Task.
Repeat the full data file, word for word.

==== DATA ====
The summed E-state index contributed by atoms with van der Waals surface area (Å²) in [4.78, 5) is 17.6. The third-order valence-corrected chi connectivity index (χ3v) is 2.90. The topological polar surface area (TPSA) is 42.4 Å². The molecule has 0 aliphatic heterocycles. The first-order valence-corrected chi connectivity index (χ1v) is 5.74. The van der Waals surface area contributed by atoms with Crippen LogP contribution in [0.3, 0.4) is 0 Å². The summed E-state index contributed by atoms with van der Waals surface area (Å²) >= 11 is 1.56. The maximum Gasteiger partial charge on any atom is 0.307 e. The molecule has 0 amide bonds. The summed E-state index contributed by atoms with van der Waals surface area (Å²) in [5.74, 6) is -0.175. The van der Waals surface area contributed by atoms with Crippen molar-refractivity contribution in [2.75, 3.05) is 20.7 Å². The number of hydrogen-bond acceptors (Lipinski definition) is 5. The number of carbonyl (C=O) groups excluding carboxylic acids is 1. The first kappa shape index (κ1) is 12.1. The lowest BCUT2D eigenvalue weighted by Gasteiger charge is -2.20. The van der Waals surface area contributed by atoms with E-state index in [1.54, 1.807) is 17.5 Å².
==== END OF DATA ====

The summed E-state index contributed by atoms with van der Waals surface area (Å²) in [4.78, 5) is 17.6. The third-order valence-corrected chi connectivity index (χ3v) is 2.90. The topological polar surface area (TPSA) is 42.4 Å². The molecule has 0 aliphatic heterocycles. The first-order valence-corrected chi connectivity index (χ1v) is 5.74. The van der Waals surface area contributed by atoms with Crippen LogP contribution in [0.3, 0.4) is 0 Å². The summed E-state index contributed by atoms with van der Waals surface area (Å²) >= 11 is 1.56. The maximum Gasteiger partial charge on any atom is 0.307 e. The molecule has 0 amide bonds. The summed E-state index contributed by atoms with van der Waals surface area (Å²) in [5.74, 6) is -0.175. The van der Waals surface area contributed by atoms with Crippen molar-refractivity contribution in [2.75, 3.05) is 20.7 Å². The number of hydrogen-bond acceptors (Lipinski definition) is 5. The number of carbonyl (C=O) groups excluding carboxylic acids is 1. The first kappa shape index (κ1) is 12.1. The lowest BCUT2D eigenvalue weighted by Gasteiger charge is -2.20. The van der Waals surface area contributed by atoms with E-state index in [1.54, 1.807) is 17.5 Å².